I'm looking to generate a list of powers in Elm, up to a certain limit. I've written the following tests:
[ test "works for negative limit" <| \_ -> equal (powers 2 -5) (Ok ) , test "works for 2 up to 63" <| \_ -> equal (powers 2 63) (Ok [1, 2, 4, 8, 16, 32]) , test "works for 2 up to 64" <| \_ -> equal (powers 2 63) (Ok [1, 2, 4, 8, 16, 32]) , test "works for 3 up to 81" <| \_ -> equal (powers 3 81) (Ok [1, 3, 9, 27, 81]) , test "rejects negative bases" <| \_ -> equal (powers -2 63) (Err "negative base") ]
I have a solution that I'm not happy with because it seems pretty long. Now I know that when doing these kinds of things in the functional style, we generally use tail recursion (which is no problem). But as I am building up the list from small numbers to large numbers (e.g., 1 2 4 8 16 32 ...) I could keep appending to the accumulated list, but this is much slower than using prepend (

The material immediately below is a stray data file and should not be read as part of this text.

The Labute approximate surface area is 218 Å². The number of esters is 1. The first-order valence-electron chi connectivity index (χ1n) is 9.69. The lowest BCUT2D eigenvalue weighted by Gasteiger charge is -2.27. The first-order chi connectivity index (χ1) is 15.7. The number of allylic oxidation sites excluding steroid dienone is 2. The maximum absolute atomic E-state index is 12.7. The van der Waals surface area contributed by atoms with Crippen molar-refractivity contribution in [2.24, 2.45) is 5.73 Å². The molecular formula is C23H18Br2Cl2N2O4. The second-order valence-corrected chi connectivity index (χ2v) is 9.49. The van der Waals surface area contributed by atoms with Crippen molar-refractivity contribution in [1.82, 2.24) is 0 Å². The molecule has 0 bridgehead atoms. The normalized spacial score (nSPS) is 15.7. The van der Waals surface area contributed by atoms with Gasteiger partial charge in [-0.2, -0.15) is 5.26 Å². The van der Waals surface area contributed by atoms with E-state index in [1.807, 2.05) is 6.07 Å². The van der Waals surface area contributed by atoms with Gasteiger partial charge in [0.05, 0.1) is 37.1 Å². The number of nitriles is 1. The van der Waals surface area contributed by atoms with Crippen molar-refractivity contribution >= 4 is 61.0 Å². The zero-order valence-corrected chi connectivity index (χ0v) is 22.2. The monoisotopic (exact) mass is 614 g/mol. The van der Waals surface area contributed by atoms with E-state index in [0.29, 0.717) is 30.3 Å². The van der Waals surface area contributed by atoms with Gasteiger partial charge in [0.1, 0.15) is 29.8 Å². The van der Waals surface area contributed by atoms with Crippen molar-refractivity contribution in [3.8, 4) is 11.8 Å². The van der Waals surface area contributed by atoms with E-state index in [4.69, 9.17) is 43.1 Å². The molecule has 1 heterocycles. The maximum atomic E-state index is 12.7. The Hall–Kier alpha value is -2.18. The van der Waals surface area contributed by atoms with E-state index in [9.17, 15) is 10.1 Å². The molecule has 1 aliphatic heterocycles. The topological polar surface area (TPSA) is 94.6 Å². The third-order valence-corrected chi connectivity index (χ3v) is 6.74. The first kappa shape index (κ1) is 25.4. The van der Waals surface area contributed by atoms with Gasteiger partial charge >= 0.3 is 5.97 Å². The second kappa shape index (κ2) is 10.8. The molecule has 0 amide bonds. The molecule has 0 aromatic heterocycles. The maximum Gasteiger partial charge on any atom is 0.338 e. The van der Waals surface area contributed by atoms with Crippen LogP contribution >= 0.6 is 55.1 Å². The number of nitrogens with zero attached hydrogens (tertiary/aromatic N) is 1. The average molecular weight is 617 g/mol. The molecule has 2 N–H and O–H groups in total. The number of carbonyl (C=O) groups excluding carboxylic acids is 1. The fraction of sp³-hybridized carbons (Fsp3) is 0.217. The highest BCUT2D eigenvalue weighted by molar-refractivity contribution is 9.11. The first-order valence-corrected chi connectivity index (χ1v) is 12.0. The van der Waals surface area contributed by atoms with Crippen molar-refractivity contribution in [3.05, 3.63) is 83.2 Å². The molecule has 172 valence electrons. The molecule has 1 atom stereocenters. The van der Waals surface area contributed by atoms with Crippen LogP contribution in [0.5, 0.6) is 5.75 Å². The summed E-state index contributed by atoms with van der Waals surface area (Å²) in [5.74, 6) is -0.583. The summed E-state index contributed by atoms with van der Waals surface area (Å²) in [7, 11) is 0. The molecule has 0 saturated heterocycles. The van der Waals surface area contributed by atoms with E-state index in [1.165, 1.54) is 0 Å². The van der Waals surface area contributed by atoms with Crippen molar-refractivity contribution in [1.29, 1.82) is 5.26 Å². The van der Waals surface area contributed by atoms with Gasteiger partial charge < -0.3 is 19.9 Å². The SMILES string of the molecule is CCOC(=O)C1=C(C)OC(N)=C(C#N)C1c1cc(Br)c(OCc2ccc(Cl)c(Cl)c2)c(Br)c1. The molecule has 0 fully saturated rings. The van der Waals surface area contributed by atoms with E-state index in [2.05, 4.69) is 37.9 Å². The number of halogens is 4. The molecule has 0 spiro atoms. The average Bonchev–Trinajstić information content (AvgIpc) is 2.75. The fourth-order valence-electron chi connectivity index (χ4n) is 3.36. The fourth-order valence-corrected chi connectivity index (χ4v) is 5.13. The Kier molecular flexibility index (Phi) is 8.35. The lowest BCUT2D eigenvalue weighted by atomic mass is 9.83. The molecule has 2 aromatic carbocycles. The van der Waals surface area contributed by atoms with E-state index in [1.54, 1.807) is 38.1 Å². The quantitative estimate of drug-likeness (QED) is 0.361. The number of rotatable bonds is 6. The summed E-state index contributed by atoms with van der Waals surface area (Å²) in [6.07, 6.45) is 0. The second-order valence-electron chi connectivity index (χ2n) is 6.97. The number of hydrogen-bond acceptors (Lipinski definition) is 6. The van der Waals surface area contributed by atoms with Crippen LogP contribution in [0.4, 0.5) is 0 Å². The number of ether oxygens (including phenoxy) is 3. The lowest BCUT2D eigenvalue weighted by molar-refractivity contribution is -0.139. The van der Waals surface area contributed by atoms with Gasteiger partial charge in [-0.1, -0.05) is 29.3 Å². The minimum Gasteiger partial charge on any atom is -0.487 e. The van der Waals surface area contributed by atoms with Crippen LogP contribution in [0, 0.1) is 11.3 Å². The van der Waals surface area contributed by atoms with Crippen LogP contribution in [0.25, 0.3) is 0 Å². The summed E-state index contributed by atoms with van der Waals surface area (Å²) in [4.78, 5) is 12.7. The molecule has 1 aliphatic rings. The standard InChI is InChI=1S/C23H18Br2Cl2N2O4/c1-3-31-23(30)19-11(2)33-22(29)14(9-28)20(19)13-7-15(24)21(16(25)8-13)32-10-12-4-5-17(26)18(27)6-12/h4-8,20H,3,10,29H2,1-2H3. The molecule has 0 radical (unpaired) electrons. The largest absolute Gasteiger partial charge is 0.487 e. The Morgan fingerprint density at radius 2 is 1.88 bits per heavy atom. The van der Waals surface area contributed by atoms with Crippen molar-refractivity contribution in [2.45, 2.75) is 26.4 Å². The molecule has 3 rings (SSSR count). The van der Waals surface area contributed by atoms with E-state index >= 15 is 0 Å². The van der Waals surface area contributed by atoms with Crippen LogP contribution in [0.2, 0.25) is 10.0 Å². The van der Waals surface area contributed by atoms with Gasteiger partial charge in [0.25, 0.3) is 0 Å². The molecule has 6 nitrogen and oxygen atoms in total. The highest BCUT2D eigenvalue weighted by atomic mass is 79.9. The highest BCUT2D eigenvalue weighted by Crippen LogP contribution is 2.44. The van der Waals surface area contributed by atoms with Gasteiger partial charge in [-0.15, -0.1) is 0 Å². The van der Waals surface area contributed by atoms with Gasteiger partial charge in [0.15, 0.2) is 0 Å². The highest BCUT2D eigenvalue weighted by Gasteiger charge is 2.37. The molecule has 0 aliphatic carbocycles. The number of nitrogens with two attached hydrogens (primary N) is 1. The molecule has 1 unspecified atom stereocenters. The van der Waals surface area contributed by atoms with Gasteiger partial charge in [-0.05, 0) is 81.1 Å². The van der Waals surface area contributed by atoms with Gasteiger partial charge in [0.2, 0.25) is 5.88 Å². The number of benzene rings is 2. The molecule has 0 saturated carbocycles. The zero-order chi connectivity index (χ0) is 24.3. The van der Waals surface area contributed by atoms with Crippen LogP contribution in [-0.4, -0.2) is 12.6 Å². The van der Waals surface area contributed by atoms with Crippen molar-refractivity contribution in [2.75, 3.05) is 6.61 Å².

::). So... I decided to prepend and then reverse at the very end:
powers base limit = if base < 0 then Err "negative base" else let helper base exponent limit soFar = let next = base ^ exponent in if next > limit then Ok soFar else helper base (exponent + 1) limit (next :: soFar) in case helper base 0 limit  of Ok powerList -> Ok <| List.reverse powerList Err message -> Err message
This passes all the tests but I am wondering two things:
- Is consing (
::) and then reversing at the end the right way to do this or is there a better way?
- Is there something amazing in Elm's
Listmodule that I missed that I should be using here?
- At the very end, when I wanted to reverse, was it necessary to do that matching? It seems unnecessarily verbose because I had to pass through the whole
Errpart. Since I only wanted to reverse a list in the
Okcase and leave the
Errpart unchanged, was there a better way to write this?